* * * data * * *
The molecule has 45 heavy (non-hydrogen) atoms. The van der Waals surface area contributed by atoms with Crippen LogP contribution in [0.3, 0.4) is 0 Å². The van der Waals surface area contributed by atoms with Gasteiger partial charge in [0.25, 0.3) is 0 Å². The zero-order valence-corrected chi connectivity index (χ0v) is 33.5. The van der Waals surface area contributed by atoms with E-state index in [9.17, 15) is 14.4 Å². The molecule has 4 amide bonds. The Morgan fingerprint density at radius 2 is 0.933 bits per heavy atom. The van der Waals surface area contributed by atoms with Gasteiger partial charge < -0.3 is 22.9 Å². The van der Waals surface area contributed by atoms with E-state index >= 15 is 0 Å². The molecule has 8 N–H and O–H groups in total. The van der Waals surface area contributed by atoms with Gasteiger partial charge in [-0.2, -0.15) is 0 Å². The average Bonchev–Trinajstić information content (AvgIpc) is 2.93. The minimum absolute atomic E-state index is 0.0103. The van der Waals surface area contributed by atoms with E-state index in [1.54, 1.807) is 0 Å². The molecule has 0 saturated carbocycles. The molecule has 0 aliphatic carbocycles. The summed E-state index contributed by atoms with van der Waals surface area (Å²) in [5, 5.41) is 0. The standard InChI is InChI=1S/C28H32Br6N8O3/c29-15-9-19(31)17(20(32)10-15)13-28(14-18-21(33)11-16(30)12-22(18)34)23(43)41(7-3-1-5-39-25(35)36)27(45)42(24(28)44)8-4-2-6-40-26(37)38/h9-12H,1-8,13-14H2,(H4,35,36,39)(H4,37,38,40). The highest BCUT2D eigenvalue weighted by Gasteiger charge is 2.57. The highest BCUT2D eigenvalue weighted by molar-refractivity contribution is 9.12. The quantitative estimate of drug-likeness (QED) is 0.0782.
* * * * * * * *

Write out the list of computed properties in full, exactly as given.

The molecule has 45 heavy (non-hydrogen) atoms. The van der Waals surface area contributed by atoms with Crippen LogP contribution in [0.3, 0.4) is 0 Å². The van der Waals surface area contributed by atoms with Gasteiger partial charge in [0.25, 0.3) is 0 Å². The zero-order valence-corrected chi connectivity index (χ0v) is 33.5. The van der Waals surface area contributed by atoms with E-state index in [9.17, 15) is 14.4 Å². The molecule has 4 amide bonds. The Morgan fingerprint density at radius 2 is 0.933 bits per heavy atom. The van der Waals surface area contributed by atoms with Gasteiger partial charge < -0.3 is 22.9 Å². The van der Waals surface area contributed by atoms with E-state index >= 15 is 0 Å². The molecule has 8 N–H and O–H groups in total. The van der Waals surface area contributed by atoms with Gasteiger partial charge in [-0.2, -0.15) is 0 Å². The average Bonchev–Trinajstić information content (AvgIpc) is 2.93. The minimum absolute atomic E-state index is 0.0103. The van der Waals surface area contributed by atoms with E-state index in [1.54, 1.807) is 0 Å². The molecule has 0 saturated carbocycles. The molecule has 0 aliphatic carbocycles. The summed E-state index contributed by atoms with van der Waals surface area (Å²) in [5, 5.41) is 0. The standard InChI is InChI=1S/C28H32Br6N8O3/c29-15-9-19(31)17(20(32)10-15)13-28(14-18-21(33)11-16(30)12-22(18)34)23(43)41(7-3-1-5-39-25(35)36)27(45)42(24(28)44)8-4-2-6-40-26(37)38/h9-12H,1-8,13-14H2,(H4,35,36,39)(H4,37,38,40). The highest BCUT2D eigenvalue weighted by Gasteiger charge is 2.57. The highest BCUT2D eigenvalue weighted by molar-refractivity contribution is 9.12. The quantitative estimate of drug-likeness (QED) is 0.0782.